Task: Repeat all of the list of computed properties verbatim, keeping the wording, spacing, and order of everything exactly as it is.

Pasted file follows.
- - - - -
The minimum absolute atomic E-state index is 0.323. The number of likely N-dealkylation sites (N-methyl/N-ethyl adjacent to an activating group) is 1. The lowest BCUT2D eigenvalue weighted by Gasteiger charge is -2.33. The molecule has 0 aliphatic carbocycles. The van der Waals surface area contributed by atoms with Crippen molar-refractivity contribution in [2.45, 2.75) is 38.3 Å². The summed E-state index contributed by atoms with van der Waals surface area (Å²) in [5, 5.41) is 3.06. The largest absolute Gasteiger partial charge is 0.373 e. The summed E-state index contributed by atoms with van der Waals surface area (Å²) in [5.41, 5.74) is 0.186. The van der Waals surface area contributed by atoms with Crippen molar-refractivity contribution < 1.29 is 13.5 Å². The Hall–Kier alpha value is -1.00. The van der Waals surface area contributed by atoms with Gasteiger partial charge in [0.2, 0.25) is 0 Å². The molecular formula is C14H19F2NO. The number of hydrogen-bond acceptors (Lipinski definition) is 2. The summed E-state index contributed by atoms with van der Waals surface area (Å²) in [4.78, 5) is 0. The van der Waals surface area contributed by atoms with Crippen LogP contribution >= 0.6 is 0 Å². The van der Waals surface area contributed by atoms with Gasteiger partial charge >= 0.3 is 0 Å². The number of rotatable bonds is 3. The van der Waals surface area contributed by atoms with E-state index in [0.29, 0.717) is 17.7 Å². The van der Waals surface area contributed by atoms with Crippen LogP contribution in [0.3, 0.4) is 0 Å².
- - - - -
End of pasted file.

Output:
The minimum absolute atomic E-state index is 0.323. The number of likely N-dealkylation sites (N-methyl/N-ethyl adjacent to an activating group) is 1. The lowest BCUT2D eigenvalue weighted by Gasteiger charge is -2.33. The molecule has 0 aliphatic carbocycles. The van der Waals surface area contributed by atoms with Crippen molar-refractivity contribution in [2.45, 2.75) is 38.3 Å². The summed E-state index contributed by atoms with van der Waals surface area (Å²) in [5, 5.41) is 3.06. The largest absolute Gasteiger partial charge is 0.373 e. The summed E-state index contributed by atoms with van der Waals surface area (Å²) in [5.41, 5.74) is 0.186. The van der Waals surface area contributed by atoms with Crippen molar-refractivity contribution < 1.29 is 13.5 Å². The Hall–Kier alpha value is -1.00. The van der Waals surface area contributed by atoms with Gasteiger partial charge in [0.2, 0.25) is 0 Å². The molecular formula is C14H19F2NO. The number of hydrogen-bond acceptors (Lipinski definition) is 2. The summed E-state index contributed by atoms with van der Waals surface area (Å²) in [4.78, 5) is 0. The van der Waals surface area contributed by atoms with Crippen LogP contribution >= 0.6 is 0 Å². The van der Waals surface area contributed by atoms with Gasteiger partial charge >= 0.3 is 0 Å². The number of rotatable bonds is 3. The van der Waals surface area contributed by atoms with E-state index in [0.29, 0.717) is 17.7 Å². The van der Waals surface area contributed by atoms with Crippen LogP contribution in [0.3, 0.4) is 0 Å².